A few minutes later, we let out our breath in a tiny parking lot. After agreeing to pay only $3/day to park our car for the next several days, our pursuer carried our bags and escorted us to the ferry. Along with a hefty tip, we thanked him for his insistence.
For the next two days, we walked, swam, biked, listened, smelled and tasted Bocas del Toro. We even talked with a few people.
One day, from 10 a.m. to 5 p.m., we snorkeled with bright orange star, parrot, angel and needle fish and brain and stag coral in water the temperature of a heated swimming pool. A stopover at the tiny tropical island of Isla Carenero was a highlight of our entire trip and sloths and dolphin sightings were the icing on the cake. All of this for the ridiculously reasonable price of $50 for the both of us!
Our second day was spent burning serious calories while peddling thick-tired bikes up the road to Bluff Beach. Along the way, we found Skully’s, a beach with anemone shells on one side and rip tides on the other, a wayward sloth, and many places we could envision ourselves living.
Days 8 to 10—Panama City
After a quick ferry back to Almirante, and an impressive demonstration of car maneuvering in the aforementioned parking lot, we were back on the road—this time all the way back to Panama City for a couple of days of limited activity and bedrest. (Somewhere along the line, Ken had picked up a nasty flu bug.)
Airbnb failed us Casco Viejo (“Old Town”), but we found a good deal at a popular boutique hotel.
Even with GPS, driving in the city is hellish courtesy of missing or mismatched road signs and many one-way streets, plazas and narrow alleys that conspire to mess with even the best of drivers.
By the time we found our hotel, we were ready for some mojitos at our hotel bar.
Tantalo is a breath of fresh art and serves up award-winning maracuya mojitos on a roof deck with a reputation that had even reached San Diego.
We didn’t even blink when they read us the disclaimer during check in—from about 10 p.m. to the early morning hours, the hotel doubled as a club.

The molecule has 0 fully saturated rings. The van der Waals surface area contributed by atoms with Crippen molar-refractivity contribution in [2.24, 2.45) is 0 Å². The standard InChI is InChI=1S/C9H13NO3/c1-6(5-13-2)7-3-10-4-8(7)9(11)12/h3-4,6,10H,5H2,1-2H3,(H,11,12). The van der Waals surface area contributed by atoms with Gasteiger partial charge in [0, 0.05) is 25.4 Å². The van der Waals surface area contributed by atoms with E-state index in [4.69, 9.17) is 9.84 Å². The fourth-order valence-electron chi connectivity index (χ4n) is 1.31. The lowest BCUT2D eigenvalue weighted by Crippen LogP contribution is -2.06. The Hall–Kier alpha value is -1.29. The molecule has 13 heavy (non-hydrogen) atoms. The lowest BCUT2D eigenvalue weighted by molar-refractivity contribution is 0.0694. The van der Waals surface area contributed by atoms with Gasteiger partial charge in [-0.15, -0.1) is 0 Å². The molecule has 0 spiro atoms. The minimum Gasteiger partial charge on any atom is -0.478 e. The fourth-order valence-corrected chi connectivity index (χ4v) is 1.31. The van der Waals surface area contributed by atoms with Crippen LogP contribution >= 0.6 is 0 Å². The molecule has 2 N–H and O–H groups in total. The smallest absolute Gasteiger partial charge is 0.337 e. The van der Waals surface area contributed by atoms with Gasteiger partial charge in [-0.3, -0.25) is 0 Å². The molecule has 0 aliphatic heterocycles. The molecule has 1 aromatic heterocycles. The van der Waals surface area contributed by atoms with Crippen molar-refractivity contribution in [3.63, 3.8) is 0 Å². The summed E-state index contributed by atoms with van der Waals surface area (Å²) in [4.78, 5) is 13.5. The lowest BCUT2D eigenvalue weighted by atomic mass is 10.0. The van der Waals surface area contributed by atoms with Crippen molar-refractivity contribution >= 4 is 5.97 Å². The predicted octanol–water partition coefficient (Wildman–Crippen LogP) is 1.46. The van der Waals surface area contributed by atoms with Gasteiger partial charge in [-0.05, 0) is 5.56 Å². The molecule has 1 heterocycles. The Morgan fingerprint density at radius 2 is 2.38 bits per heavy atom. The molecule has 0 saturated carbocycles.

We were staying put. Ken was slowly dying, I was iffy, and the mojitos were calling.
The next day we visited the Miraflores Locks Museum at the Panama Canal—with impeccable timing. The last ship of the day was just leaving the locks. It was still fabulous.
Time to explore Casco Viejo…
If pricey city living was the goal for our Panama expat life, Casco Viejo would be where it would happen.
It’s a wonderfully eclectic blend of old and new, concrete and trees and is home to artists and artisans, musicians, bars and restaurants, a variety of interesting shops, and a breathtaking view of downtown Panama City.
Even though the sights, smells, sounds and tastes were tantalizing, we love nature more. But, visit often we will.
We ended the day with mojitos and cold showers.
Before we returned to the airport on the very last day of our Panama Expat Life Reconnaissance Mission, we squeezed in a peaceful jungle walk on the Plantation Trail, just a few minutes from the canal.
In less than an hour, we saw five agoutis, two coatimundi, four howler monkeys, one finch, one woodpecker, and a crystal blue waterfall.
What a WONDERFUL city.
The verdict is in.
Did we miss some awesome places that would have checked all of our boxes? Undoubtedly.
Could we be happy in one of the places we dismissed? Possibly.
Did we find a place that felt like it could be home? Absolutely.
In fact, we found two—Playa Venao and Bocas del Toro.
During the eight hour drive from Bocas del Toro to Casco Viejo, we had the discussion that would determine the fate of our future Panama expat life. We covered accessibility, rainfall, the pros and cons of island living, and safety.
But, if I’m being honest, it was ultimately a mutual gut decision.
Playa Venao was our place.
I was excited to start looking for property—just as soon as I got over this damn flu. In the meantime, I did some thinking…